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Nine tips for making strategic connections

/ Nov 08, 2012 6:51AM / Print / ()

Nine tips for making strategic connections

Strategic connecting is one of the best things you can do for your personal brand – as long as you do it correctly. Below are nine tips that should help you make the most of business related functions and events.

  1. Carry a Pen

    No matter how small your purse, always carry a pen. And make sure it's a ball point, not a felt tip.

    When you have connected with someone, find a moment where you can excuse yourself to the bathroom and make some notes on their business cards. It helps to create your own form of code, something like: 2K (2 kids); SME; PC (phone call) etc.

  2. Learn to use voice recorder apps on your phone

    While on your way home from a function, make good use of smartphone voice recorder apps and brain dump your experiences from the night. Go through each business card and make a note of your conversation with that person. Be honest and open.

  3. Stock up your purse with the essentials

    Every businesswoman needs the following essentials in her purse/handbag while attending a business event/function:

    Business cards (and enough of them)

    Ball point pen (they write well on most cards)

    Deodorant/perfume (self-explanatory)

    A mobile phone that can be used as a camera

    Lip gloss (for all the photos you will be in)

    Breath mints (no-one likes to speak to someone with onion breath)

    Protein bar/nuts (in case you are unable to eat the food you are given at a function)

    Tissues (you never know when you need them)

    Mirror (for quick checks of your teeth and face throughout the night)

  4. Know your place

    You need to read the room. Understand who the big players are compared to the small. Find where you fit in and start there.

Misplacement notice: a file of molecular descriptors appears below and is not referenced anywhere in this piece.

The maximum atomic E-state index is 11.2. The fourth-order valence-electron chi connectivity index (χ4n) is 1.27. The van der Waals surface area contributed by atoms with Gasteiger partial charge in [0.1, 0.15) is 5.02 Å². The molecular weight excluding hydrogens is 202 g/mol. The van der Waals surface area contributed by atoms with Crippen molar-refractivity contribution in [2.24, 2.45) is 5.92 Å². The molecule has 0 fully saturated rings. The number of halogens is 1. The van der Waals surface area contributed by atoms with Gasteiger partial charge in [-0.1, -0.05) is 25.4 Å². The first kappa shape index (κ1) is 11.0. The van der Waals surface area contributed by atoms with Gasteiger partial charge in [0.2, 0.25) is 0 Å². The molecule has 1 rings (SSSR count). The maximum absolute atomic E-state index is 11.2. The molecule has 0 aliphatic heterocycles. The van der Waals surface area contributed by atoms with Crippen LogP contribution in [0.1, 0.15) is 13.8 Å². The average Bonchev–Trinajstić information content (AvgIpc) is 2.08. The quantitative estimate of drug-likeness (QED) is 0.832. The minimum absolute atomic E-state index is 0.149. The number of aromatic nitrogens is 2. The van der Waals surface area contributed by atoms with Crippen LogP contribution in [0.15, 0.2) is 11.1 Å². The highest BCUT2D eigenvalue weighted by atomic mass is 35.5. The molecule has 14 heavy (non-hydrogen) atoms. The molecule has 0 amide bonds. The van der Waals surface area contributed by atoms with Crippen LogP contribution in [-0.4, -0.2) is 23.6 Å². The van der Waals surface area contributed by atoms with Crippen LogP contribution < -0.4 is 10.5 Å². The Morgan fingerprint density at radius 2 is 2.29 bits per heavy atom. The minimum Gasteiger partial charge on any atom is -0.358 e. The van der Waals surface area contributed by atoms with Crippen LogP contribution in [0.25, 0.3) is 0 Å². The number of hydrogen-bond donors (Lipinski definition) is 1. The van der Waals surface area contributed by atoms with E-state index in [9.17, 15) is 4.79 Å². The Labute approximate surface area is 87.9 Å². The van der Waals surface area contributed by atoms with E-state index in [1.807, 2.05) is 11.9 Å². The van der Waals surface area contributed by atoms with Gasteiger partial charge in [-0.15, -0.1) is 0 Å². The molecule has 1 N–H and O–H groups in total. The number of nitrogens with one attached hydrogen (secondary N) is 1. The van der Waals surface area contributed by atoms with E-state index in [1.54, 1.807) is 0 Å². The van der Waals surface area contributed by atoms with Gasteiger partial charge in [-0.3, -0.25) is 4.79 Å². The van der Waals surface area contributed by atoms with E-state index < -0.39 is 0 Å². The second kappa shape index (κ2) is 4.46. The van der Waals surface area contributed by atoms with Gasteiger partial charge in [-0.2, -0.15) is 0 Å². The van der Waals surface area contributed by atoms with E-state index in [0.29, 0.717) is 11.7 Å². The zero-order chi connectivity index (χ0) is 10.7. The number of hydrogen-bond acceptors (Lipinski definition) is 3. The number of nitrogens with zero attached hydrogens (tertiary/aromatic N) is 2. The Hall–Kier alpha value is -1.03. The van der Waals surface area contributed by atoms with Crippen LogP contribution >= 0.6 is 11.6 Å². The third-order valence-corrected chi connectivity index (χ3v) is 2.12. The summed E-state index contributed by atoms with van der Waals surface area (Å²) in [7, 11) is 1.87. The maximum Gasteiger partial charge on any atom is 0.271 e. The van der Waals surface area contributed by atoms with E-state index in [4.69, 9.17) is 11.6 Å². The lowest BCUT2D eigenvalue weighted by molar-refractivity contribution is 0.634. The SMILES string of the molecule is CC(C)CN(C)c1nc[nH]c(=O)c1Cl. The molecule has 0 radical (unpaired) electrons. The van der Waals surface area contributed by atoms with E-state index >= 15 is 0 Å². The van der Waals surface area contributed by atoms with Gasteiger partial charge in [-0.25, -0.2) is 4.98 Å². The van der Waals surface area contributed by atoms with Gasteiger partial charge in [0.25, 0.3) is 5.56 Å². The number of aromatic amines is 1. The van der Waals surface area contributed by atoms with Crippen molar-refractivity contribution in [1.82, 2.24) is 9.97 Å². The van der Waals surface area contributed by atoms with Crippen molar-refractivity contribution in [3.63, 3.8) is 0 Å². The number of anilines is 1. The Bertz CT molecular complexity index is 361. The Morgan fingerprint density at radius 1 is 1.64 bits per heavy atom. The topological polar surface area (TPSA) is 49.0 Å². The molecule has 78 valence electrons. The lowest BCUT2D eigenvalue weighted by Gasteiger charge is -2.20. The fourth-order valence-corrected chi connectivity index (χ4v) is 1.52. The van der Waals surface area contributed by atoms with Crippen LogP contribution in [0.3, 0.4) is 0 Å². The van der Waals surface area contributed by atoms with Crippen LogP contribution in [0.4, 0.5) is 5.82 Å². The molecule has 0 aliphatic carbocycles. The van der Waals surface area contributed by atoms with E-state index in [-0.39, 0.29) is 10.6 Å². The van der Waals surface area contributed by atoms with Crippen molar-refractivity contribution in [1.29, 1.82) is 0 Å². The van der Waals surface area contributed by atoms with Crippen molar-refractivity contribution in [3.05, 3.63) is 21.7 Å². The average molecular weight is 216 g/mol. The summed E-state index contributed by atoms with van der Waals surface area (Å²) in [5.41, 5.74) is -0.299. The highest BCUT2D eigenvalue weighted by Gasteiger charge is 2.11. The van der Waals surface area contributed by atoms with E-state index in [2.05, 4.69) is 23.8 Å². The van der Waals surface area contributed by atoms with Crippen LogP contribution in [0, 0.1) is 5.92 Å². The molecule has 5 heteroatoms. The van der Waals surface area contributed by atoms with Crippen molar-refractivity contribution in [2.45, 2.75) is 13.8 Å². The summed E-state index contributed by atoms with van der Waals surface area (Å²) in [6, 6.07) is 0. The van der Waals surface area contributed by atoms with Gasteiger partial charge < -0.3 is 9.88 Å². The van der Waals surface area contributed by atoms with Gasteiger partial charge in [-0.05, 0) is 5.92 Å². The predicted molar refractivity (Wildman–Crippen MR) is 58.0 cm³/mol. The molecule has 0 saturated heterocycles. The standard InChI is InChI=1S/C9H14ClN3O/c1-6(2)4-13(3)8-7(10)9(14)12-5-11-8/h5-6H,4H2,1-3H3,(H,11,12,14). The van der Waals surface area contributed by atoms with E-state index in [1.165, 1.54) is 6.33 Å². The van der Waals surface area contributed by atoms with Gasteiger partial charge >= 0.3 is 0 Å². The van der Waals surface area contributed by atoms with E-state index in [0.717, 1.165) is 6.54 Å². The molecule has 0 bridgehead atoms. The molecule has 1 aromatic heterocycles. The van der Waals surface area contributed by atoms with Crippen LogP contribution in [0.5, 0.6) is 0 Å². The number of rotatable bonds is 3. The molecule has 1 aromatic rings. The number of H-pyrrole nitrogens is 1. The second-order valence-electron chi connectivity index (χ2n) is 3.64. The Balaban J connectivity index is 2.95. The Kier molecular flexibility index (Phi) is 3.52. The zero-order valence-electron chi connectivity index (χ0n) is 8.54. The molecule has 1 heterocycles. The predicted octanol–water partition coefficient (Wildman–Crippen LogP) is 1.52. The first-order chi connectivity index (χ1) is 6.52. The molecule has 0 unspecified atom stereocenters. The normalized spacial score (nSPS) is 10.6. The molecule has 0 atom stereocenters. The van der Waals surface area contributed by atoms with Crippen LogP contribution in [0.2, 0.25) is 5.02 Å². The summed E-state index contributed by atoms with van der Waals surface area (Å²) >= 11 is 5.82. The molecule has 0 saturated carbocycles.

When making contact with a "high end" connection, get in and out quickly. Don't attempt a deep and meaningful conversation with them at a function, that can come later. Impress them with a short and sharp version of yourself and leave them wanting more.

    If there is someone more senior than you, offer your assistance. If there is someone more junior than you, be an example of what to do.

  5. Ask the right questions

    At a function you have a limited window of opportunity to build a bond with someone. When you meet someone new, simply introduce yourself and ask them what they do or better yet, how they know the organizer of the function or the classic "so what brings you here". That is the quickest way to connect on something mutual and works particuarly well with events based on a passion e.g. charity, sporting or political.

  6. Dress for the occasion

    As the saying goes: "You can never be overdressed but you can be underdressed".

    This is so true, as long as you're dressed for the occasion.

    A cocktail function does not mean "show as much skin as possible", nor does a "black tie function" mean you can wear a mini skirt.

  7. Don't drink

    People often don't like hearing this but not drinking at functions is pure genius. It's a guaranteed way to ensure you don't say anything that may offend or blurt out information that someone from the media could latch onto.

    On the plus side, others may drink a little too much and as the saying goes "loose lips sink ships", just make sure it isn't yours.

  8. Understand the hierarchy of business card exchange

    The rules on how and why you exchange and/or ask for a business card are very important.

    If you are not asked for a card then do not offer one. The only situations you should reach in for your card would be if asked, or if you would like to offer free assistance to someone and they don't have their own card in order to make contact.

    There is an exception: when you choose to offer your business card to someone below you in the hierarchy (business food chain), if you see potential.

  9. Being snubbed

    It you haven't yet been snubbed at a function don't worry. It will happen ... one day.

    How do you handle it? Initially you are in shock that someone could do this, and in a professional setting.

    You then need to deal with it. Be polite but firm.

    Feel free to excuse yourself from the situation and move on. Remember you do not have to continue "connecting" or being involved with people who act this way, regardless of who they are.

    Just remember not to snub anyone yourself now you know what it's like.

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